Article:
The Regulatory Efficiency Act
By Scott Proudfoot & Michael Teeter
The Regulatory Efficiency Act was introduced in the House of Commons by then Treasury Board President Eggleton on December 6, 1994
The Regulatory Efficiency Act was introduced in the House of Commons by then Treasury Board President Eggleton on December 6, 1994. This Act is unique in the sense that it offers regulated industry an opportunity to apply to the government for a special agreement exempting the company or the industry from regulations. While the government must ensure that the intention of the regulations is met, the "compliance agreement" may save the applicant significant time and money, while producing faster approvals and increasing investment certainty.
The Act is based on the important principle that compliance with regulations should be based on whether performance standards are met (e.g. through self regulation or through internationally recognized standards), rather than through strict compliance with technical regulatory specifications. It is the opinion of Treasury Board that some of Canada's 40,000 pages of regulations may be seriously out-of-date and may in fact impede competitiveness and creative entrepreneurship.
How does the process work?
Each federal Minister responsible for regulations will be responsible for approving compliance plans and administrative agreements. In other words, the Minister and the department doing the regulating would have to agree with the applicant in order to permit the exemption to the regulations.
Step one: Each regulating department would first publish the list of regulations under its responsibility in which applicants can apply for compliance plans.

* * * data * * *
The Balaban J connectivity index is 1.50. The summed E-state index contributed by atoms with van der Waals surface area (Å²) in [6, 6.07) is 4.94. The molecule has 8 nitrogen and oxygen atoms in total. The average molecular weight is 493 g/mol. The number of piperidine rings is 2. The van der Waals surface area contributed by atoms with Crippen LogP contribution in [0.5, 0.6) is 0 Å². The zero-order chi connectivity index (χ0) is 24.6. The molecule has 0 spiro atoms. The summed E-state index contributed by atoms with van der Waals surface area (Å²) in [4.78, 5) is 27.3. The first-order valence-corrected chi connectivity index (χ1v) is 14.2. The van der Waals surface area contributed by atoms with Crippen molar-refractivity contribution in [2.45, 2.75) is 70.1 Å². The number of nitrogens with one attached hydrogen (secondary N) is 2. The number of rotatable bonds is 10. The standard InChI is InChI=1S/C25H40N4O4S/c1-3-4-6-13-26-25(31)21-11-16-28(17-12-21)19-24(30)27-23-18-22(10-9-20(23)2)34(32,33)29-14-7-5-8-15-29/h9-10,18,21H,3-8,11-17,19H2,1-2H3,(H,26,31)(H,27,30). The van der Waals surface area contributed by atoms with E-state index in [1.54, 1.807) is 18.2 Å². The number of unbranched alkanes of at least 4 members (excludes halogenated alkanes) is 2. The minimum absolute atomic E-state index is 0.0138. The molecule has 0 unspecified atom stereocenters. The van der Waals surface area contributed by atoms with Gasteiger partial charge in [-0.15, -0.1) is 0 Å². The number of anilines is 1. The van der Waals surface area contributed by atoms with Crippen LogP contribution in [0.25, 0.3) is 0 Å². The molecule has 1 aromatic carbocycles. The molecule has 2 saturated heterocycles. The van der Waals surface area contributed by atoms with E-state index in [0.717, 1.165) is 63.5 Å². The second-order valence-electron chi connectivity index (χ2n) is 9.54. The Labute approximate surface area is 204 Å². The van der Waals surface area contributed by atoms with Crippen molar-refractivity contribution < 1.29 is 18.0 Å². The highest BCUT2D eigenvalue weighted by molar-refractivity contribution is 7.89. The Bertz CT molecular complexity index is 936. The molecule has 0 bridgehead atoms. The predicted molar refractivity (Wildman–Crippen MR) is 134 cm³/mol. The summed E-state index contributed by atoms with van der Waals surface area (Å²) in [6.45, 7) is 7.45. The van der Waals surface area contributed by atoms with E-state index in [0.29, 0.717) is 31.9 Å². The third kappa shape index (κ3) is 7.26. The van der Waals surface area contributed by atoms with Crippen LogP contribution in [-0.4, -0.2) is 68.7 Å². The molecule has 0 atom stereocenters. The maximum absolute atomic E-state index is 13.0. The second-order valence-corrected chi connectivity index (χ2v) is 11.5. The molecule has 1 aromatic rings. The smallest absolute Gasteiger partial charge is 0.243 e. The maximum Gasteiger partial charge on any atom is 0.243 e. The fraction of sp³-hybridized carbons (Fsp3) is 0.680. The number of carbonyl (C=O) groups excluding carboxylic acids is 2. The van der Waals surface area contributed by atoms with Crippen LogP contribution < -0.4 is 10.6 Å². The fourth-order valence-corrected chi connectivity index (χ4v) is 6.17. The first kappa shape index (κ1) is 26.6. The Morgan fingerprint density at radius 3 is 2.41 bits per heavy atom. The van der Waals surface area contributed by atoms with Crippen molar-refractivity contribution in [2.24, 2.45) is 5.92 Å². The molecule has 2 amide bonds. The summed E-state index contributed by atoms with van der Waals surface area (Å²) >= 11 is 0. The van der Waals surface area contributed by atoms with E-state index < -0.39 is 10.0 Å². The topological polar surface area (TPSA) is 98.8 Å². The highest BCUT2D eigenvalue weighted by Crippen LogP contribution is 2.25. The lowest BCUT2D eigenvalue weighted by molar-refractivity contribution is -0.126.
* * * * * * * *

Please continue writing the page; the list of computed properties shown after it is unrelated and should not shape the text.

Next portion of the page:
Step two: These same departments would publish in the Canada Gazette "criteria and procedures" for applying for compliance plans.
Step three: Any person or company or association may apply to the responsible Minister for a compliance plan. The applicant must designate how the regulatory goals and objectives are going to be met (without complying with regulations), including information on monitoring compliance, quality assurance standards, and a possible commitment to paying the government (cost recovery) for the costs of approving the plan.
Step four: The Ministry will make a "reasonable effort" to consult governments and other interested parties.
Step five: There is a requirement to "pre-publish" the government's decision only if the specific regulations require this. Otherwise, the government is under no obligation to "pre-publish"; rather, they are obligated to publish the notice of their decision within 60 days of granting permission. The name of the applicant and the nature of the compliance plan (subject to privacy considerations) must be published in the Canada Gazette.
Compliance Plans may be terminated at the discretion of the responsible regulatory authority.
This section of the Bill would permit responsible regulatory authorities to strike agreements with other regulatory authorities respecting the efficient administration of any designated Act or Regulation. This process would encourage federal-provincial agreements and department-to-department cooperation on regulations, approvals and enforcement. With time, this provision could reduce the regulatory ambiguity and overlap that currently exists among departments and between levels of government.